Fisher was intended to encourage free communication between client and attorney, and to avoid discouraging a client from providing documents to the lawyer to obtain legal advice if they would thereby become subject to subpoena where they were not in the client’s hands. The Court distinguished between documents that were privileged in the client’s hands and those that were not, and concluded that those which were privileged in the client’s hands remained so in the attorney’s hands, if provided initially to obtain legal advice:
Confidential disclosures by a client to an attorney made in order to obtain legal assistance are privileged…. The purpose of the privilege is to encourage clients to make full disclosure to their attorneys…. As a practical matter, if the client knows that damaging information could more readily be obtained from the attorney following disclosure than from himself in the absence of disclosure, the client would be reluctant to confide in his lawyer and it would be difficult to obtain fully informed legal advice. However, since the privilege has the effect of withholding relevant information from the fact-finder, it applies only where necessary to achieve its purpose. Accordingly it protects only those disclosures necessary to obtain informed legal advice which might not have been made absent the privilege…. The purpose of the privilege requires no broader rule. Pre-existing documents obtainable from the client are not appreciably easier to obtain from the attorney after transfer to him. Thus, even absent the attorney-client privilege, clients will not be discouraged from disclosing the documents to the attorney, and their ability to obtain informed legal advice will remain unfettered. It is otherwise if the documents are not obtainable by subpoena duces tecum or summons while in the exclusive possession of the client, for the client will then be reluctant to transfer possession to the lawyer unless the documents are also privileged in the latter’s hands. Where the transfer is made for the purpose of obtaining legal advice, the purposes of the attorney-client privilege would be defeated unless the privilege is applicable…. Where the transfer to the attorney is for the purpose of obtaining legal advice, we agree with it.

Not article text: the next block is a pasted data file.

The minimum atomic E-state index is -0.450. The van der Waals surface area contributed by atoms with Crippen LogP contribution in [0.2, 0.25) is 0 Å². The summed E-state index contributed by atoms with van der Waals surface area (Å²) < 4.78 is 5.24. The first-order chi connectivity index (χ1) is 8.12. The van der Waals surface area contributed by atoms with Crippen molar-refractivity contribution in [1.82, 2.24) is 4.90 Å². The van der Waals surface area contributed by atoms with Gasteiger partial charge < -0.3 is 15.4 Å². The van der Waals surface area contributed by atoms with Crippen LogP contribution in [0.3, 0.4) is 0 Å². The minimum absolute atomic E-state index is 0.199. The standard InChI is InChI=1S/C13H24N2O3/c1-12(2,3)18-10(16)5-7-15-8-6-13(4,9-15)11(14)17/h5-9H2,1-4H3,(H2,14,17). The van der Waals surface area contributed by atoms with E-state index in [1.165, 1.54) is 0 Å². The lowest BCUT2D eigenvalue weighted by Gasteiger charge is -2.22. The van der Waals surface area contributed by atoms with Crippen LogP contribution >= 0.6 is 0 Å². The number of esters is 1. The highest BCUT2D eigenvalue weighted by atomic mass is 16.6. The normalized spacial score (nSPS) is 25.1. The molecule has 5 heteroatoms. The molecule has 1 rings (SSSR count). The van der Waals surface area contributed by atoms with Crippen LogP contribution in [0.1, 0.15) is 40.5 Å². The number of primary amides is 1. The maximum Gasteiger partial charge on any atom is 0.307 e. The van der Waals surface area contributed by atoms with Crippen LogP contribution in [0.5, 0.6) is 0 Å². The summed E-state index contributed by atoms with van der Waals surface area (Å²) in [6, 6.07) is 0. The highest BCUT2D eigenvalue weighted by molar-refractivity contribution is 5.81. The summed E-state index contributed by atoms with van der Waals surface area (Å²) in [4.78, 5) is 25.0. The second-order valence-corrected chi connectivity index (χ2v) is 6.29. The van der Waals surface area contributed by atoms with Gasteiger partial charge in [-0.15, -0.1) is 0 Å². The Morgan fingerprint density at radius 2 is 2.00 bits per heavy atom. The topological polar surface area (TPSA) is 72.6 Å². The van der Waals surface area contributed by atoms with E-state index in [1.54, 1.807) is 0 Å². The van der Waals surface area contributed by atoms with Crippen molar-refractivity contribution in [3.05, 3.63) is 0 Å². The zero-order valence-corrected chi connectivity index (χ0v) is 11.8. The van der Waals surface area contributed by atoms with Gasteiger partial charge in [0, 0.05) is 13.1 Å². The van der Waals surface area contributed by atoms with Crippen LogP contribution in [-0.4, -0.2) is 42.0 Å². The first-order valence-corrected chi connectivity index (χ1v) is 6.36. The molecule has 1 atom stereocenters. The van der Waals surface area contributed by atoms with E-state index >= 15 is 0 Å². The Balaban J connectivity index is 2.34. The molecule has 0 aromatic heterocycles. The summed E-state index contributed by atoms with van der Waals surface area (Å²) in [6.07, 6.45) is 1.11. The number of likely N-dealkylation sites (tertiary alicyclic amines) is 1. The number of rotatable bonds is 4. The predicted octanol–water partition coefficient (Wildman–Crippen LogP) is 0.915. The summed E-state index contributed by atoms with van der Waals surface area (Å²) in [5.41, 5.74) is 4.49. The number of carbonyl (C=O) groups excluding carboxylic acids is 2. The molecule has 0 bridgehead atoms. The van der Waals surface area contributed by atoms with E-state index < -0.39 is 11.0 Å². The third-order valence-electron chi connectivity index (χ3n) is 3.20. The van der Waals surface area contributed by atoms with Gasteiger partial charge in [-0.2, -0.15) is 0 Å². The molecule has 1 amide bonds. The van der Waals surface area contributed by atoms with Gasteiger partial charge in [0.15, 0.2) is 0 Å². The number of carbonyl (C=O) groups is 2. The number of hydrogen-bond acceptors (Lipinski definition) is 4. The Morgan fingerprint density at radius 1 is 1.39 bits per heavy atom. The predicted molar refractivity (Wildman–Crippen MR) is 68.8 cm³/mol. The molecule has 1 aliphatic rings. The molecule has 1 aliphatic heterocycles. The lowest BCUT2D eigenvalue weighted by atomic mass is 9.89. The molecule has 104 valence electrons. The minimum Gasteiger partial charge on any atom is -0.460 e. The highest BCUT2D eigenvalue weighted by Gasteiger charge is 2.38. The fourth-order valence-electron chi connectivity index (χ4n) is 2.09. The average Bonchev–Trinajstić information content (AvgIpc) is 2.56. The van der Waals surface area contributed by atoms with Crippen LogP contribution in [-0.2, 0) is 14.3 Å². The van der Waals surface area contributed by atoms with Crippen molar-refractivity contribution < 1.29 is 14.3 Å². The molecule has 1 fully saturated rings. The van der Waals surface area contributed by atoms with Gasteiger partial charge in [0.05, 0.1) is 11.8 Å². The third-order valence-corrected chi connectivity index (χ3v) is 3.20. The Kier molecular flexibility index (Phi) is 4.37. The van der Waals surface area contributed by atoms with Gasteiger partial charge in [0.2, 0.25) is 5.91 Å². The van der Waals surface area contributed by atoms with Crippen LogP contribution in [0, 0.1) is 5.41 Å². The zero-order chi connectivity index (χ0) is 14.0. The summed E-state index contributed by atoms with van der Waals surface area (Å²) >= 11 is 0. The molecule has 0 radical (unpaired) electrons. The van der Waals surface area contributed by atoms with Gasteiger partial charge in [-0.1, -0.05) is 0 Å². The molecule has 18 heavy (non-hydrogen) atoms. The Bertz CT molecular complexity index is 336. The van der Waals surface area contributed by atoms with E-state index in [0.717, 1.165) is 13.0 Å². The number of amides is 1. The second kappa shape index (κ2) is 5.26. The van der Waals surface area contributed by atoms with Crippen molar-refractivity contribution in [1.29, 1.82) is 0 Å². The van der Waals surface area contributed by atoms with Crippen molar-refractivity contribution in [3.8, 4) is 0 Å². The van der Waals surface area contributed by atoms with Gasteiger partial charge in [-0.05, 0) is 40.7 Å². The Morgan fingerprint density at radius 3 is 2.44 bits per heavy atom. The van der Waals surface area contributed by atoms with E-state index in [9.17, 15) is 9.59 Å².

425 U.S. at 403 (citations omitted).
Fisher’s protection of documents does not depend on the continuing need of the attorney for the documents: the sole issue is whether the attorney-client privilege is extended to these documents in order to make the attorney-client relationship work. The majority opinion in the SJC appears to acknowledge this when it states that “the protection that a client enjoys under the attorney-client privilege is coterminous with the protection that a client would have enjoyed under the privilege against self-incrimination.” If there is an endpoint to protection of the documents in the hands of the attorney, that is, when the need for them to provide legal advice ends, it is not true that the protections are “coterminous” and the reasoning of Fisher, to ensure free communication between attorney and client, is defeated. If I know that I cannot be compelled to produce certain unprivileged documents because I have a fifth amendment privilege not to acknowledge their existence, my possession of them and their authenticity, and I need legal advice but know that the documents will be subject to some process by which they can be obtained by the government once their usefulness to give legal advice (say because they are copied, as above) ends, I am discouraged from providing them to my lawyer and his efforts to advice me are thereby hampered.
The SJC majority’s suggestion, and the concurrence’s outright adoption, of an endpoint both renders the protections exceedingly thin and runs counter to Fisher. These suggestions are dicta, and they should, in a proper case, be reconsidered and rejected in light of Fisher.